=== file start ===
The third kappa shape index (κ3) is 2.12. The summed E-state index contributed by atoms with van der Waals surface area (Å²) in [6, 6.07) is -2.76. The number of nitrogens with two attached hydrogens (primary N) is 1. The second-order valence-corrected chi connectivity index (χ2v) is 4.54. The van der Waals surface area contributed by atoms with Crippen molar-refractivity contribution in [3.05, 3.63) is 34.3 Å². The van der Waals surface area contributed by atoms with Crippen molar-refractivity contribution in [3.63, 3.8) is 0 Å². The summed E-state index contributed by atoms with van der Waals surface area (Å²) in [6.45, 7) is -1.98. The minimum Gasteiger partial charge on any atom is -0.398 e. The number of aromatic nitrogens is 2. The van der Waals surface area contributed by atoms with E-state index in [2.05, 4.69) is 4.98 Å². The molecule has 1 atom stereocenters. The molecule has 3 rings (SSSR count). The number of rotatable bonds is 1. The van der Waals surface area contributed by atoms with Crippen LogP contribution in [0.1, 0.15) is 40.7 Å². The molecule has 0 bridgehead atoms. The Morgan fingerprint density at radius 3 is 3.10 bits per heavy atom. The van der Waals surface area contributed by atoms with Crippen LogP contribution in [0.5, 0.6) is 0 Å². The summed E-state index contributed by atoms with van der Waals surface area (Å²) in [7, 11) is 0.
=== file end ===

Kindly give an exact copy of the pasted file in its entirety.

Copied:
The third kappa shape index (κ3) is 2.12. The summed E-state index contributed by atoms with van der Waals surface area (Å²) in [6, 6.07) is -2.76. The number of nitrogens with two attached hydrogens (primary N) is 1. The second-order valence-corrected chi connectivity index (χ2v) is 4.54. The van der Waals surface area contributed by atoms with Crippen molar-refractivity contribution in [3.05, 3.63) is 34.3 Å². The van der Waals surface area contributed by atoms with Crippen molar-refractivity contribution in [3.63, 3.8) is 0 Å². The summed E-state index contributed by atoms with van der Waals surface area (Å²) in [6.45, 7) is -1.98. The minimum Gasteiger partial charge on any atom is -0.398 e. The number of aromatic nitrogens is 2. The van der Waals surface area contributed by atoms with E-state index in [2.05, 4.69) is 4.98 Å². The molecule has 1 atom stereocenters. The molecule has 3 rings (SSSR count). The number of rotatable bonds is 1. The van der Waals surface area contributed by atoms with Crippen LogP contribution in [0.1, 0.15) is 40.7 Å². The molecule has 0 bridgehead atoms. The Morgan fingerprint density at radius 3 is 3.10 bits per heavy atom. The van der Waals surface area contributed by atoms with Crippen LogP contribution in [0.5, 0.6) is 0 Å². The summed E-state index contributed by atoms with van der Waals surface area (Å²) in [7, 11) is 0.